The concentration implies that all applications in the processor are MI type, , and vice versa. In both cases, there is no reduction in energy consumption because .

A Lagrange interpolating polynomial represents the energy profile of each job type [15]. We use the obtained equations to estimate the energy consumption of jobs in the energy model.

IV. Processing capacity model

In this section, we focus on three models of the processing capacity distribution between jobs during allocation and execution: required capacity, full proportional capacity, and full priority capacity.

A. Required capacity

In the Required Capacity model (RC), the assigned job speed cannot be higher than the minimum required processing speed sj to satisfy SLA.

The main idea of the RC model is to limit the utilization of CTs to avoid that jobs conflict for shared physical resources. We limit the utilization of the CTs to avoid the saturation of the resource due to several CTs can be hosted in it.

The threshold of the job allocation and available capacity redistribution is the minimum processing speed of each job. Formally, (14)

Fig 3 illustrates an example of the job allocation with the RC model. We consider three jobs with the following specifications: j1 = (0, 300, 3*1014, 1), j2 = (50, 400, 2*1014, 3), j3 = (70, 500, 3.5*1014, 2), and container with capacity MIPS.

Fig 3. Example of container capacity distribution with the required capacity model.

Initially, the scheduler defines the processing speed of j1 to s1(0) = 300 because it is available at time 0. When j2 arrives, at time t = 50, the scheduler assigns the required processing speed s2(50) = 400. At time t = 70, job j3 cannot be allocated in the container because does not have enough available resources to fulfill s3(70) = 500. So, the processing capacity is distributed using Eq (14), violating SLA.

Job j2 ends its execution at the time f2 = 646, and the scheduler updates the speed of jobs in the container, s1(646) = 300 and s3(646) = 500. The finish time of jobs are f3 = 866, and f1 = 1,096.

The two additional models keep resource utilization in full. The only difference is the distribution of the exceeding capacity, additional capacity after satisfying the basic requirement of jobs running in the CT.

B. Full proportional capacity

In the Full Proportional capacity model (Prop), unallocated available capacity in the container is distributed proportional among jobs. Formally, we assume that ji is assigned to the container . (15)

Fig 4 shows an example of allocation jobs with Prop model. Similar to the previous example, we consider the three jobs j1, j2, and j3 and one container .

Fig 4. Example of container capacity distribution with a full proportional model.

Job j1 is available at time 0, with the Prop model, j1 can use the full capacity of the container s1(0) = 1,000. Job j2 arrives at time t = 50, the capacity of is divided between both jobs according to Eq (15), so the scheduler defines the jobs processing speed with s1(50) = 429 and s2(50) = 571. During the execution of job j3, from t = 70 to t = 635, the speed values for the three jobs in the container are 250, 334, and 416, respectively. Job j2 ends its execution at a time f2 = 635 and the speed of the jobs in the container are updated to s1(635) = 375, and s3(635) = 625. The finish times of jobs j3, and j1 are f3 = 819, and f1 = 850.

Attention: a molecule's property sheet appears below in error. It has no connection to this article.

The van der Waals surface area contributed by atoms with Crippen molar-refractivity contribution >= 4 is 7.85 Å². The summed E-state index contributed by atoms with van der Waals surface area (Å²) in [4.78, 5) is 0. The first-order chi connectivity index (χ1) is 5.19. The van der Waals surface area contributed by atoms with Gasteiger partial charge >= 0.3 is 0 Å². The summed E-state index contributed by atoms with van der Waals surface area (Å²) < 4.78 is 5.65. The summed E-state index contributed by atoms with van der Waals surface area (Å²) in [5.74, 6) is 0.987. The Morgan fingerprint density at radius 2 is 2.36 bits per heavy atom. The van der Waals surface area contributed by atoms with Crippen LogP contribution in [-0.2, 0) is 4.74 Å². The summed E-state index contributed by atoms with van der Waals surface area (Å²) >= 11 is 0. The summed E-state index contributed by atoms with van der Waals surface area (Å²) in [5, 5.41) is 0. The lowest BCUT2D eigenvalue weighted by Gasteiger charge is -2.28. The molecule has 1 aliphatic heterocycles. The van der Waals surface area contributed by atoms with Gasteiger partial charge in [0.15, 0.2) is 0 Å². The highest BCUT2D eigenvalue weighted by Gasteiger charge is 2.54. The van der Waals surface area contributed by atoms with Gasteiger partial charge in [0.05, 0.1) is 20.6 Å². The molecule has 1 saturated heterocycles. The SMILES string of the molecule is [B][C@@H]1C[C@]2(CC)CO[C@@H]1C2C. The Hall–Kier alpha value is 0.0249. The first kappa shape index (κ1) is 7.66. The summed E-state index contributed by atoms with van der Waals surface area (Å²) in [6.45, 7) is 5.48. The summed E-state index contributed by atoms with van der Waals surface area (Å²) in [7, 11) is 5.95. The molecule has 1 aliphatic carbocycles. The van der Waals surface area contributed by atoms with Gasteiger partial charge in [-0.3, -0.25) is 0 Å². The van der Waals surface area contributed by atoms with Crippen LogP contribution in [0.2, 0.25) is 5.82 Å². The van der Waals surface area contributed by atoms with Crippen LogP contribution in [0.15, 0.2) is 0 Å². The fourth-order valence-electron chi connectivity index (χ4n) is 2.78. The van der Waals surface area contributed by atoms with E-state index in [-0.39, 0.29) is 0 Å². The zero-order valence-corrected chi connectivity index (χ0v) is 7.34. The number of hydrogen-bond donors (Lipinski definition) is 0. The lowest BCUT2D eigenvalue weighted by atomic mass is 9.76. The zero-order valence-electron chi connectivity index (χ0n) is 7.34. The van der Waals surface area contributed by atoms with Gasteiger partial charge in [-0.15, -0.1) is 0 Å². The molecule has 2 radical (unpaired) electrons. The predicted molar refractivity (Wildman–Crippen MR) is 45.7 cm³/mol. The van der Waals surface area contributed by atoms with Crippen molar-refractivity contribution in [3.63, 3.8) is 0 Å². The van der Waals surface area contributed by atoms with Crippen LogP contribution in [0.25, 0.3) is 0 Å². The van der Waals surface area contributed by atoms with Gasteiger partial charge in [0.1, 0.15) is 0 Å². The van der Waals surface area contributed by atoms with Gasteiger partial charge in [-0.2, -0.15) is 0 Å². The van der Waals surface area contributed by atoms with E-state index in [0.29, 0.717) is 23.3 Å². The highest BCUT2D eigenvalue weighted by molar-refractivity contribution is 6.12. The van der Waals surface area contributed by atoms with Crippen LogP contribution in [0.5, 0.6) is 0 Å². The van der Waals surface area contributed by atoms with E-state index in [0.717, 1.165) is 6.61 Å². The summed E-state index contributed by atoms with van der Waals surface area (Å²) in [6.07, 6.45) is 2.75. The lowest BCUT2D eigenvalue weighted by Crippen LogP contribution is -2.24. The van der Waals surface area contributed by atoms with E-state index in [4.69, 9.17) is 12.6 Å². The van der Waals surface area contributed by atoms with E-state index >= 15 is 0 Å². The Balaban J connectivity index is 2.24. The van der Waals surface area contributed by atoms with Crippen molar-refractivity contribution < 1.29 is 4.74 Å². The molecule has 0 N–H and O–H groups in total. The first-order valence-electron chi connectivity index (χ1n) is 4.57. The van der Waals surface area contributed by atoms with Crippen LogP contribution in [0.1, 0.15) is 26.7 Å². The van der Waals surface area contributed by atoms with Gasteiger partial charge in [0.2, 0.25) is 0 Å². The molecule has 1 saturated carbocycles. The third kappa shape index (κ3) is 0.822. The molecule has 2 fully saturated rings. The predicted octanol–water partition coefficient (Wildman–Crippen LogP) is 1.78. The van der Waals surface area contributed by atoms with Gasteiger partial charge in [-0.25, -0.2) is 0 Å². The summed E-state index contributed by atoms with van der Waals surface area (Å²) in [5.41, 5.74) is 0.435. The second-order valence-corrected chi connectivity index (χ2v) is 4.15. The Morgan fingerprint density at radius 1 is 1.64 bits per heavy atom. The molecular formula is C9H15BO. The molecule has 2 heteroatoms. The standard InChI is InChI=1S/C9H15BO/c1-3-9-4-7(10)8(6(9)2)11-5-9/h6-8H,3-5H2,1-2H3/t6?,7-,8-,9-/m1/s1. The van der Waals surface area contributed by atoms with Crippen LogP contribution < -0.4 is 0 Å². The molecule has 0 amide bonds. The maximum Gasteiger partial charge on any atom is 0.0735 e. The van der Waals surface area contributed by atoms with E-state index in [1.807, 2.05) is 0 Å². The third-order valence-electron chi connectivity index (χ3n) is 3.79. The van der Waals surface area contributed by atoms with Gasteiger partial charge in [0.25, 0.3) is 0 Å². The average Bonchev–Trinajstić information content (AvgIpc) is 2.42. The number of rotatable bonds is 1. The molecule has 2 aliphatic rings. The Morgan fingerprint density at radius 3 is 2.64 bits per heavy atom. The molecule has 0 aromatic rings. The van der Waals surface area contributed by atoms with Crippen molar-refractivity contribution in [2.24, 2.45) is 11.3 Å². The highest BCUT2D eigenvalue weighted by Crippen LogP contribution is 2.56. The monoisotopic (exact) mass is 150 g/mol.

C. Full priority capacity

In the Full Priority capacity model (Prio), unallocated or available capacity in the container is distributed between jobs based on their priorities. Formally, it assumes that jj is assigned to the i container, (16) where (17)

Fig 5 presents an example of allocation jobs with the Prio model. Similar to the two previous examples, we consider three jobs j1, j2, j3, and one container .

Fig 5. Example of container capacity distribution with the full priority model.

The scheduler assigns the total CPU capacity to job j1 at time 0, s1(0) = 1,000. Job j2 arrives at time t = 50, then the capacity of is distributed between both jobs according to Eq (16), the speed of both jobs is set up to s1(50) = 250 and s2(50) = 750. When job j3 arrives, the scheduler reassigns the CPU capacity and the values of processing change to s1(70) = 167, s2(70) = 500, and s3(70) = 333. Job j2 ends its execution at the time f2 = 440 and the CPU capacity is redistributed between jobs j1 and j3, in this way s1(440) = 333 and s3(440) = 667. After 340 seconds, job j3 finishes its execution and all the CPU capacity is reassigned to j1. The finish time of both jobs are f3 = 780 and f1 = 850. Note that two of the three jobs finish their execution before the previous examples.

V. Job allocation

This section describes the set of scheduling heuristics for job allocation. They are similar to the well-known dynamic bin-packing problem, a variation of the classical NP-hard optimization problem.

Several heuristics were proposed to affront bin-packing problems producing solutions in a reasonable time frame. Both time and performance are fundamental in online resource allocation. Therefore, we propose heuristic-based scheduling strategies for the job allocation to CTs.

The scheduler performs two main tasks: CT selection and CPU assignation. In the selection stage, the scheduler decides whether the job is placed into one of the available CTs or a new CT should be invoked.